Alphabet and Pronunciation
In this lesson you'll learn the Spanish alphabet and how to pronounce the Spanish language. Pronunciation in Spanish is straightforward and spelling is consistent, with only a few rules to remember.
At the end of this lesson are some example sentences that show how the Spanish language is pronounced.
Pronunciation of the Spanish language is fairly straightforward. Study the rules for the sounds of the letters below.
Accent marks above vowels indicate that that syllable is stressed. If there is no accent mark on a word, the second to last syllable is generally stressed, except when the word ends in d, j, l or r, in which case the last syllable is stressed.
Here are a few examples with the stressed syllable in bold: hablar, como, tienen, hotel, común, ciudad.
Alphabet and Pronunciation
|A a||(ah)||Sounds like the a in father|
|B b||(bay)||Pronounced as in English. Softer between vowels.|
|C c||(thay) Spain
(say) latin America
|When followed by a, o or u like the c in can. When followed by e or i like the th in thin in most parts of Spain, but in Latin America like the c in city.|
|D d||(day)||At the beginning of a word like the d in door. Between vowels or at the end of a word can sound more like the th in the.|
|E e||(ay)||Pronounced like ay in day. The letter e is always pronounced in Spanish.|
|F f||(ayfay)||Pronounced as in English.|
|G g||(hay)||Pronounced like in English when followed by "a", "o", or "u". Pronounced like h in help when followed by "e" or "i", but a bit stronger, especially in Spain. In the combination "gu", the "u" is silent when followed by "e" or "i".|
|H h||(ahchay)||Not pronounced.|
|I i||(ee)||Pronounced like "ee" in meet.|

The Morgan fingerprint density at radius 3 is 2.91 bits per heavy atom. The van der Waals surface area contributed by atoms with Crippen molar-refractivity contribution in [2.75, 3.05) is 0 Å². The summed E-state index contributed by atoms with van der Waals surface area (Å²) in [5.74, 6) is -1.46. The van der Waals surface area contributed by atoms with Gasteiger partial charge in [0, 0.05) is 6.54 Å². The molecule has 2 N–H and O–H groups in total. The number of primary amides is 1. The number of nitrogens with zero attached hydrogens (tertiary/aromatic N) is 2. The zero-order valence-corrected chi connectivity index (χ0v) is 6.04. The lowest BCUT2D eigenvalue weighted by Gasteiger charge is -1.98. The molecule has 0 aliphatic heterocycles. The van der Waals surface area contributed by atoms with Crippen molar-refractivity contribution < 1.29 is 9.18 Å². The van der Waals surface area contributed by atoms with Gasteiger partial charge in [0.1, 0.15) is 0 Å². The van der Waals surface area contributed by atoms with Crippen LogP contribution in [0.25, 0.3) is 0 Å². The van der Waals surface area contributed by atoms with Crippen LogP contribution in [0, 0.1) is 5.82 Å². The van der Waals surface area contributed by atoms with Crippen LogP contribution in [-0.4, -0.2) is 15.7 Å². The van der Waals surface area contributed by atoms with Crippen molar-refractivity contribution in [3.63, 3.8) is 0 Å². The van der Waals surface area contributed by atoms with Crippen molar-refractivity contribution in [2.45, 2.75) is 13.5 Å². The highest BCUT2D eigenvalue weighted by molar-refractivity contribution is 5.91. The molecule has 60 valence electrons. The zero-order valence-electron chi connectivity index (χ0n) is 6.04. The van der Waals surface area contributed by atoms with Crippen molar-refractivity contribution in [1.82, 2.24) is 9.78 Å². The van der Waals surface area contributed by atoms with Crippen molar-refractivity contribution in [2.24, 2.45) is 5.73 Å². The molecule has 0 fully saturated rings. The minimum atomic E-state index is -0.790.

|J j||(hohtah)||Pronounced like "h" in "help", but a bit stronger, especially in Spain.|
|K k||(kah)||Pronounced as in English.|
|L l||(aylay)||Single l pronounced as in English. Double l pronounced like "y" in "yes".|
|M m||(aymay)||Pronounced as in English.|
|N n||(aynay)||Pronounced as in English.|
|Ñ ñ||(aynyay)||Pronounced like "ni" in "onion".|
|O o||(oh)||Pronounced like "o" in "hope".|
|P p||(pay)||Pronounced as in English.|
|Q q||(koo)||Always in the combination "qu". Pronounced like "qu" in "quack" when followed by "a", "o", or "u". Like the "k" in "king" when followd by "i" or "e".|
|R r||(ayray)||Pronounced similar to the "r" in "rapid", but a bit stronger.|
|S s||(aysay)||Pronounced as in English.|
|T t||(tay)||Pronounced as in English.|
|U u||(oo)||Pronounced like "oo" in "moon". Silent in the combinations que (kay) and qui(key).|
|V v||(bay)||Pronounced same as Spanish "b".|
|W w||(bay dohblay)||Only in words of foreign origin. Usually pronounced like "b".|
|X x||(aykees)||Pronounced like "x" in "example". In a few words like spanish "j".|
|Y y||(ee greeaygah)||Pronounced as in English.|
|Z z||(thaytah) Spain
(saytah) latin America
|In most parts of Spain like the "th" in "thin". In Latin America like the "c" in "city".|
Here are a few examples of Spanish pronunciation. In these examples the accented syllable is marked with bold text. Remember that "h" is silent in Spanish. "g" and "j" are pronounced like a strong "h". This tends to be pronounced a bit stronger in Spain than other Spanish speaking countries.
|Buenos dias.||Bwaynohss deeahss||Good day.|
|Me llamo Carlos.||May yahmoh Carlos||My name is Carlos.|
|Los niños juegan.||Los ninyohss hwaygan||The children play|
|Los zapatos son demasiado pequeños.||
Los thahpatos sohn daymahsiahdo paykaynyos (Spain)
Los sahpatos sohn daymahsiahdo paykaynyos (The Americas)
|The shoes are too small.|
|Voy a la tienda.||Boy ah lah teeayndah||I'm going to the store.|